Tutorial – Using an Analog to Digital Converter with your Raspberry Pi
Did you ever want to read a voltage (rather than a 1 or 0) on your Raspberry Pi? You can do this with an Analog to Digital Converter.
Have you ever wanted to read analog (voltage level) levels and sensors on your Raspberry Pi? While you can read digital sensors with the Raspberry Pi, there is no built in analog to digital converter on your Raspberry Pi.
In this Tutorial, you will learn how use an 4 Channel 16 bit Analog to Digital Converter (ADC) on your Raspberry Pi.
There are many different reasons to read analog signals. Here are some examples:
What is the supply voltage on my Raspberry Pi?
What is the voltage on that resistor?
What is the O2 Level by reading the analog O2 sensor?
The Four Parts to this TutorialPart 1 - Overview of the ADC Raspberry Pi Project Part 2 - Hooking up the Hardware Part 3 - The ADC Raspberry Pi Project Software Part 4 - Two Really Cool Experiments with the ADC Raspberry Pi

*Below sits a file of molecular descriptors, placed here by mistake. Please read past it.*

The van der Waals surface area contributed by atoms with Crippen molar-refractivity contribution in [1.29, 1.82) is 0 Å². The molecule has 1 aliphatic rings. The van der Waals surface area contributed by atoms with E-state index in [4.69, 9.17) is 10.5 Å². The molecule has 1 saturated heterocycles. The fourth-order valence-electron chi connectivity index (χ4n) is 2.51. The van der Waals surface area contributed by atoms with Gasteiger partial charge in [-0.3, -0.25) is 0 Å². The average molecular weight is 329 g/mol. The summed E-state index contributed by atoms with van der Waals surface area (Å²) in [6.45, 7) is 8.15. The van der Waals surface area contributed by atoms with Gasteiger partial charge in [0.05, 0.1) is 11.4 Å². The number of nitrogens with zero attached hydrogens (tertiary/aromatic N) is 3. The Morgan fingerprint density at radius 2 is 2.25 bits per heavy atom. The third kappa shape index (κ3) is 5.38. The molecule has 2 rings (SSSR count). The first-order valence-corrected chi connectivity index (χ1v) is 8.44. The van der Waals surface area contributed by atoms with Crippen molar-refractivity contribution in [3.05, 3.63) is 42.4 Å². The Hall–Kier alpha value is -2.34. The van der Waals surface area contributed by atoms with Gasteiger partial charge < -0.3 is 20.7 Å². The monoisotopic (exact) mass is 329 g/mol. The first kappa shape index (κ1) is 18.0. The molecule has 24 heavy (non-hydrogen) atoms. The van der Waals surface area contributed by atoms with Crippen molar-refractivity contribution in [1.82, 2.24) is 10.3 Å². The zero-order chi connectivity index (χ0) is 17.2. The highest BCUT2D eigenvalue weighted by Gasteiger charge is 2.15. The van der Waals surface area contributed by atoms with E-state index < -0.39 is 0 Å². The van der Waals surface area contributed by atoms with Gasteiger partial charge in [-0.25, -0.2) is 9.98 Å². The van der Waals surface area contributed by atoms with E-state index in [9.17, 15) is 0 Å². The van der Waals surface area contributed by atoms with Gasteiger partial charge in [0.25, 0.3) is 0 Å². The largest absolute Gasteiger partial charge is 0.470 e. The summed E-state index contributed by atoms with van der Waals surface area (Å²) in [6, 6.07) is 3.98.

In This Tutorial
We are going to show you how to read these four sensors:
- An O2 (Oxygen Gas Sensor)
- An analog light sensor (light variable resistor)
- An analog air quality sensor
- A voltage divider connected to 5V on the Raspberry Pi
In order read these devices, we are going to use a Grove connector based 4 Channel 16bit ADC board. Why Grove Connectors? They are easy to attach correctly and quickly to other Grove sensors and devices. We are also going to use a board, the Pi2Grover which easily allows us to connect Grove devices (the 4 Channel 16 bit ADC Board in this case) to the Raspberry Pi.
What are Grove Connectors?
Grove connectors are a standardized way of hooking up devices to Raspberry Pi and Arduino devices. They are polarized and cannot be plugged in backwards. Reduces additions to the Box Of Death.
There are four types of Grove connectors: I2C, Digital, Analog and Serial. In this tutorial we are going to use an I2C connection between the Raspberry Pi and the 4 Channel ADC board, and four Analog Grove connectors between the 4 Channel ADC Board and all the respective sensors. We will also use one jumper wire to test the Raspberry Pi power voltage.